History isn’t on our side when it comes to climate change or sea-level rise, a new study found. Research conducted by a group of climate scientists from multiple U.S. universities found that the level of sea-level rise seen due to climate change in recent years is mild compared to what we could be experiencing in the coming years. The study indicated that historically speaking, this massive change or shift in the climate, which would leave oceans rising as much as 20 or 30 feet in a matter of just a couple decades – is anything but a dooms day scenario.
While it might seem like the stuff of fiction, the study found that there is legitimate historical context to this theory. The theory suggests that in a period of slow climate change – sea-level rise was as much as 25 feet. However, the study found that the acceleration rate of the sea-level rise was something that happened in a relatively short period of time. That is something that could seriously challenge waterways and could completely change the layout of coastlines around the world.
The research team believes that the water will come from the melting of ice at both of the poles, and while it will have significant impact on wildlife in the north and south – the biggest impacts now will likely be people who live in massive metropolitan spaces along the coastline of the U.S. Specifically, key East and West Coast cities, which thrive on water – and are home to millions and millions of people.
Anders Carlson, a co-author on the study pointed out that, “Studies have shown that both the Greenland and Antarctic ice sheets contributed significantly to this sea level rise above modern levels.” He went on to point out that, “Modern atmospheric carbon dioxide levels are today equivalent to those about three million years ago, when sea level was at least six meters higher because the ice sheets were greatly reduced.”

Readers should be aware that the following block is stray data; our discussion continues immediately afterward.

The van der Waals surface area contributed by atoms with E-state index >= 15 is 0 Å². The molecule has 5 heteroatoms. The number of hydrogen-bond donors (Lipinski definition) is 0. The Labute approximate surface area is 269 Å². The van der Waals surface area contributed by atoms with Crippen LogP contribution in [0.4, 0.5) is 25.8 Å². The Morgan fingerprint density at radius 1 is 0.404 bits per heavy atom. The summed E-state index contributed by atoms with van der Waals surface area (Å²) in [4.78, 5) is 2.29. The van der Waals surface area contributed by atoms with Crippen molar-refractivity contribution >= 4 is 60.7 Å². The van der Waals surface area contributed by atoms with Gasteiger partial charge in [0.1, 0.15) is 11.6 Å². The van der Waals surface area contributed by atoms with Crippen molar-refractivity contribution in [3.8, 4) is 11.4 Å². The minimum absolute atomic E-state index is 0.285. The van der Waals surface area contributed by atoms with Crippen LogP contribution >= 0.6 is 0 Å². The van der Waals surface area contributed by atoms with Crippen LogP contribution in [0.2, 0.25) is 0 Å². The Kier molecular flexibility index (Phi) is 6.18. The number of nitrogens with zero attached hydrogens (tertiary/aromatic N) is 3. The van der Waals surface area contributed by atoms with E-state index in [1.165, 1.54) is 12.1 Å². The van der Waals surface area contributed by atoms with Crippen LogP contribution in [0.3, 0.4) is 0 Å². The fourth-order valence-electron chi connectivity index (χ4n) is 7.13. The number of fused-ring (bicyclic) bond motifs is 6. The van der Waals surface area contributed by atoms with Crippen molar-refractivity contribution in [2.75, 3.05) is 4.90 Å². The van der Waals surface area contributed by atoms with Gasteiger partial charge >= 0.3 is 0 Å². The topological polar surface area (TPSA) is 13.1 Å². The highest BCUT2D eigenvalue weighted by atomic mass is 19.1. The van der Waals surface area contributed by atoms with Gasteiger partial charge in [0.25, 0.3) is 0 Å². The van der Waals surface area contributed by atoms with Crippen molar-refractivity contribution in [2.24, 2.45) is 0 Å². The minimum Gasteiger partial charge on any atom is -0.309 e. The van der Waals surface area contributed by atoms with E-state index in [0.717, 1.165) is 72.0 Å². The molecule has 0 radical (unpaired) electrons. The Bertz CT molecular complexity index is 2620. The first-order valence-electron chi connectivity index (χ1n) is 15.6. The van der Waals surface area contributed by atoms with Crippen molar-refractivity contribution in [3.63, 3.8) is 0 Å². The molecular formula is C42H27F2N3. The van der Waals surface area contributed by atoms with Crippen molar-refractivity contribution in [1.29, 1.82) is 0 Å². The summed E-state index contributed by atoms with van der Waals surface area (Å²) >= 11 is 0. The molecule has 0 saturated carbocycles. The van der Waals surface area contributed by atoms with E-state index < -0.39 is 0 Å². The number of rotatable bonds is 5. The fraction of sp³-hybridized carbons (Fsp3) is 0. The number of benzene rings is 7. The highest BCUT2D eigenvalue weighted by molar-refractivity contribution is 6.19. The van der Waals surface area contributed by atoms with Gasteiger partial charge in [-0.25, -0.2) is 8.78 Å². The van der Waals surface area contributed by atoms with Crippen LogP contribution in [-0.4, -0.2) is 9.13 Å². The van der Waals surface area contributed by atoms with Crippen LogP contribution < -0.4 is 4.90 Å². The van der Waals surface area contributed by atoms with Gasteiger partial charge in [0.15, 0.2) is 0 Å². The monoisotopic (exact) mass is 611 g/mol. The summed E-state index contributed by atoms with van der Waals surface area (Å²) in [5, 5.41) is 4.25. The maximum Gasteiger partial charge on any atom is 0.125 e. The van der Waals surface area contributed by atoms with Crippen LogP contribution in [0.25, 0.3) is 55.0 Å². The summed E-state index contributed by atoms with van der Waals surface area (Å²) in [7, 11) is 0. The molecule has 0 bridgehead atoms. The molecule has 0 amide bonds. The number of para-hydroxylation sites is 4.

Another co-author of the study pointed out that this is a sign that we’re entering “uncharted territory,” and a space that no climate scientist wants to enter. The problem with going here by this route is that we’re taking out the ability for humans to prepare or stop what is happening – and are essentially putting ourselves at risk in the long-term for short-term outlooks.
Scientists hope though that this information, or this study, can help spur real change. The type of change that is needed at this point is the kind that doesn’t look at things 20 or 30 years from now, and say, “We’ll start doing this by then.” But rather, focuses on the problems and addresses them without any hesitation today. If we cope with these things today, there is still a chance that we can turn them around and correct them. If not though, it would appear as though we’re starting a chain reaction that we might not be able to undo.